The leopard capture and release was overseen by representatives of the Russian federal agency "Inspection Tiger," a special department of the Ministry of Natural Resources.
"This project has been ongoing for just over two years, and scientific work to capture Amur tigers and Far Eastern leopards in this part of Primorsky Krai has always been distinguished by the participation of world-class specialists and use of the best equipment and methodologies," said Sergei Zubtsov, the head of Inspection Tiger. "I want to note that the leopard captured for medical analysis and released represents another achievement for this highly-qualified team, and that one of the most important things is that she was not harmed at any point in the capture process. I hope that such fruitful collaboration will continue in the future."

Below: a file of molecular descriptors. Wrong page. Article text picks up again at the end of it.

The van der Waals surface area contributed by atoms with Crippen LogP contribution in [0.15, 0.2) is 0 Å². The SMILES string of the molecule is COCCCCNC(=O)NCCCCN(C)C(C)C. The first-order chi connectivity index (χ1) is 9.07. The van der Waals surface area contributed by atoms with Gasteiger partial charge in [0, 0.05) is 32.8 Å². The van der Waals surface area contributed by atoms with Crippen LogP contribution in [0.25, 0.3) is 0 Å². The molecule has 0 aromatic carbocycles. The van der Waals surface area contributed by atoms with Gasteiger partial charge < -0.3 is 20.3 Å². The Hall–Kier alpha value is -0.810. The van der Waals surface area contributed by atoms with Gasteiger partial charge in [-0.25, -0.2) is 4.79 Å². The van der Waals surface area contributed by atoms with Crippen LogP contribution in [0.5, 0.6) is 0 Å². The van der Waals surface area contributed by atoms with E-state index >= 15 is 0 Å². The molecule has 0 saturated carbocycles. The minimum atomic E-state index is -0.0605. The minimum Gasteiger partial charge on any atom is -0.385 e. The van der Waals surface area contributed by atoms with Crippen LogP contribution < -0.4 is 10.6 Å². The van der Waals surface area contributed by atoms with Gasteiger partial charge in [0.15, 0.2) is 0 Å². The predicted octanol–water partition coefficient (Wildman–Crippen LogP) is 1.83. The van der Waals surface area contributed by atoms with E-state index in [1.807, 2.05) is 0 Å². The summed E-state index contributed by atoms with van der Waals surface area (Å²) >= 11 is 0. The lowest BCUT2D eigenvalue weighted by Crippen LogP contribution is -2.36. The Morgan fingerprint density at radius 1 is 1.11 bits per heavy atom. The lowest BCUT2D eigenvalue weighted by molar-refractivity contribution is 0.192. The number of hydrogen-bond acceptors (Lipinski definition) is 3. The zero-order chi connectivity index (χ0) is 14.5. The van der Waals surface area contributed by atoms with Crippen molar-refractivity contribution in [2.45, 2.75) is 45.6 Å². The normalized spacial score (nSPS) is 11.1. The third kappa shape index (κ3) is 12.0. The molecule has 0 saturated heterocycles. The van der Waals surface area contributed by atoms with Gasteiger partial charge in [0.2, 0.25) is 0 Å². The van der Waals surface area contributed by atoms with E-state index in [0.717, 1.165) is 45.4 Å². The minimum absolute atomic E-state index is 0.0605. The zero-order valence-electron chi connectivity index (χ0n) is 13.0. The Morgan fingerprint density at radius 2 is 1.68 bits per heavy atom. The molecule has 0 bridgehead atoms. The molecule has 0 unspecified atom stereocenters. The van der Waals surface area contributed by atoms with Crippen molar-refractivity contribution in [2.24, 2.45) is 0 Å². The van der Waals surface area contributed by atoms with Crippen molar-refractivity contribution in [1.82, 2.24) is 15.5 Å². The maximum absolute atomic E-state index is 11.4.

Over the last 100 years, Far Eastern leopard numbers have been reduced by poaching combined with habitat loss. However, both camera-trapping and snow-tracking surveys indicate that the population has been stable for the last 30 years, but with a high rate of turnover of individuals. If inbreeding or disease can be kept in check, WCS and its partners believe there is great potential for increasing survival rates and habitat recovery in both Russia and Northeast China.
The Wildlife Conservation Society's work to protect Far Eastern leopards receives funding by the following U.S. government agencies: U.S. Fish & Wildlife Service's Rhinoceros and Tiger Conservation Fund, National Fish and Wildlife Foundation's Save the Tiger Fund, and U.S. Forest Service International Program. The Far Eastern leopard is listed under
|Contact: Stepehn Sautner|
Wildlife Conservation Society